by Dr. Emily Splichal, DPM MS
To stretch or not to stretch, that seems to be one of the biggest questions in physical medicine and rehab.
For anyone who has ever experienced plantar heel pain and gone to a podiatrist, most likely they were told to “stretch the calves”. But how effective is calf stretching in minimizing heel pain? And is there potentially a more effective way to reduce stress to the plantar fascia?
To answer this, let’s take a look at the calf anatomy.
The Calf : Plantar Fascia Connection
The calves or calf muscles are a group of strong muscles found in the lower leg which insert as the Achilles tendon into the heel bone of the foot. Like all tendons in the human body, there is a blending of the tendon fibers into the surrounding tissue, joint capsule and fascia.
In fact, this blending of the Achilles tendon into the foot is so extensive that many consider the Achilles tendon to be a part of the plantar fascia. This means that any tightness or restriction in the calves, Achilles tendon or ankle can increase stress to the plantar fascia and even cause plantar fasciitis.
This is the reason why calf stretching is often recommended to those diagnosed with plantar fasciitis.
The Plantar Fascia : Great Toe Connection
Recent research has suggested that perhaps calf stretching alone is not as effective as once thought and that recommending stretches that are specific to the plantar fascia will improve results.
So how does one stretch their plantar fascia?
For this we need to understand the anatomy of the plantar fascia.
The plantar fascia is a thick band of connective tissue on the bottom of the foot, originating at the heel and inserting into the base of each toe. Because the plantar fascia crosses the toe joints (also known as the MPJs), when you dorsiflex or extend the toes up, you put a stretch on the plantar fascia.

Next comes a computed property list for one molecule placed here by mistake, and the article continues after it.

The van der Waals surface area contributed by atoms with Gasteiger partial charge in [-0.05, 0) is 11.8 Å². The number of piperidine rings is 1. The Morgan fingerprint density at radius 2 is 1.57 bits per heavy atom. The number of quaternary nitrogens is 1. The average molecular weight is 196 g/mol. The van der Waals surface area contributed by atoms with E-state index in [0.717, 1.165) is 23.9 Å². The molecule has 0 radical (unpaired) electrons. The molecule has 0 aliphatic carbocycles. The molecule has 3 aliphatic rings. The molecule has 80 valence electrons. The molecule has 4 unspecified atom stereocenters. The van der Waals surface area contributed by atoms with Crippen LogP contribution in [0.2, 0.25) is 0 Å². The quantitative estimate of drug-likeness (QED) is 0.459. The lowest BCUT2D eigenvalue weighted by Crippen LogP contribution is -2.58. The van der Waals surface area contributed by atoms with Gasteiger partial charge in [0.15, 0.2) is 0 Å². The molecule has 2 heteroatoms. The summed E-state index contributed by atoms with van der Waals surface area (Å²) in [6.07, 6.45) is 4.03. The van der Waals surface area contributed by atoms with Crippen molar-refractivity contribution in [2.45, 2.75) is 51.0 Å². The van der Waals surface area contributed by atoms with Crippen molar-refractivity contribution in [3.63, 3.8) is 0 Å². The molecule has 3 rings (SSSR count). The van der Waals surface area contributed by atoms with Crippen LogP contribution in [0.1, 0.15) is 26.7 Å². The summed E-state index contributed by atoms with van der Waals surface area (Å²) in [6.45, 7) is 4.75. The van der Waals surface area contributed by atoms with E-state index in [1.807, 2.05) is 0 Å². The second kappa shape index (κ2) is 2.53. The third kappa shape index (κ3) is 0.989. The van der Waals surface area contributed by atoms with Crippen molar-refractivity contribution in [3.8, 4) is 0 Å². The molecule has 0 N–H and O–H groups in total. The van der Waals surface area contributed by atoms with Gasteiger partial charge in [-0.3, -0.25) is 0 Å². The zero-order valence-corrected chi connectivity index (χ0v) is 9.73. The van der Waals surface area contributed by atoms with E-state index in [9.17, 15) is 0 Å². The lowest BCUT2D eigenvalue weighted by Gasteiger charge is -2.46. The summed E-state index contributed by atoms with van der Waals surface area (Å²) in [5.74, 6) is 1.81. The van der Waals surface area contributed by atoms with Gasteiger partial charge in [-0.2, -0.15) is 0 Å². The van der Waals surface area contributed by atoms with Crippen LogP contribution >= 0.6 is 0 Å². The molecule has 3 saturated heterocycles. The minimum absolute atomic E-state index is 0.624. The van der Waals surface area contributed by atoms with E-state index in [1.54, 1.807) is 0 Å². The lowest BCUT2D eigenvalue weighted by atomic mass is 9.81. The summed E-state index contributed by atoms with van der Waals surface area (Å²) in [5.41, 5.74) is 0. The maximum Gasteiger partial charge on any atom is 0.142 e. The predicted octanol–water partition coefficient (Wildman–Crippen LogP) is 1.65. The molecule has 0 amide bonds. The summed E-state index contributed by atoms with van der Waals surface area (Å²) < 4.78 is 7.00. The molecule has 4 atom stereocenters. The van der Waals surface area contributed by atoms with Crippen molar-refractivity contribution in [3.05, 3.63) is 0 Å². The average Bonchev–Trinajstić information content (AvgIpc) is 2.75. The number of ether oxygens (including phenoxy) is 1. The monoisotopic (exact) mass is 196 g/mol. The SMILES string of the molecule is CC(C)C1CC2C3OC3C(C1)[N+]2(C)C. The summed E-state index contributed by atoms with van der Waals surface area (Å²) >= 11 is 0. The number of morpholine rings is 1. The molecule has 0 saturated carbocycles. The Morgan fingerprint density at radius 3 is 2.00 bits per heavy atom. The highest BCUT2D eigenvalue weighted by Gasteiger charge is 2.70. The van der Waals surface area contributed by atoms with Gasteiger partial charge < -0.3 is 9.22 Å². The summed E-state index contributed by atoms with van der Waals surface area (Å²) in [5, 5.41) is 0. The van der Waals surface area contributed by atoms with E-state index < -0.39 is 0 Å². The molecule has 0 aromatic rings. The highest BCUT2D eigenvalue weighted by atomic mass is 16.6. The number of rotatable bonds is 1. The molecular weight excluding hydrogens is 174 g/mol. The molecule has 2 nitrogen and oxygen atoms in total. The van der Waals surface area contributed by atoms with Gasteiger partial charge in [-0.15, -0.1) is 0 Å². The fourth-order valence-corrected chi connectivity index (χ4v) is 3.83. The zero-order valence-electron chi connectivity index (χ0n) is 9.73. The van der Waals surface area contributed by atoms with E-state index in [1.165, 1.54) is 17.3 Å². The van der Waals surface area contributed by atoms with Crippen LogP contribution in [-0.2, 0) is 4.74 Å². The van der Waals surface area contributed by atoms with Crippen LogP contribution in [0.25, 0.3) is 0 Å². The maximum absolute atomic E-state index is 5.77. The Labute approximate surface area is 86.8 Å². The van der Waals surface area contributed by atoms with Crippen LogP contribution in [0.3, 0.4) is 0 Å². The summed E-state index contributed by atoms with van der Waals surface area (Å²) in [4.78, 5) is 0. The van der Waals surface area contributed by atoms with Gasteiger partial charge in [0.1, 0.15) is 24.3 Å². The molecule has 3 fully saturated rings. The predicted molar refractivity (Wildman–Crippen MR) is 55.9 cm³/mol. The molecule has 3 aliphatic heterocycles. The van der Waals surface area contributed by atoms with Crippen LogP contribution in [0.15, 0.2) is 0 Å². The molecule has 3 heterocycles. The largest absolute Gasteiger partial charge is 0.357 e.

Simply pulling your toes up and holding for 30 – 60 seconds is a form of a plantar fascia stretch.
Combining Calf & Plantar Fascia Stretches
If we go back to the research, what was seen is that combining the well accepted calf stretch with a toe extended plantar fascia stretch is what provided the greatest benefit to those with plantar heel pain.
So how do you perform a calf and plantar fascia stretch? Below we share 3 variations of this stretch. Each stretch should be held for 30 – 60 seconds and repeated 5 times.
Lying Calf Stretch
Using a yoga strap or belt, pull the foot down to create a stretch in the back of the leg. To include the plantar fascia in the stretch, dorsiflex or extend the toes down towards the face.
Seated Calf Stretch
In a seated position with the legs directly in front of the body, use a yoga strap or belt to hook around the feet. Pull on the strap and gently lower the chest towards the leg, creating a stretch in the back of the leg. To include the plantar fascia in the stretch, dorsiflex or extend the toes down towards the face.
Standing Calf Stretch
Place the foot against the wall with the toes extending up the wall and the opposite leg behind you. Begin to bend the front knee towards the wall, creating a stretch in the bottom of the foot and calves.
If you have consistently performed the above stretch for several weeks and still experiencing persistent foot pain, then I recommend seeing your podiatrist for a more thorough evaluation.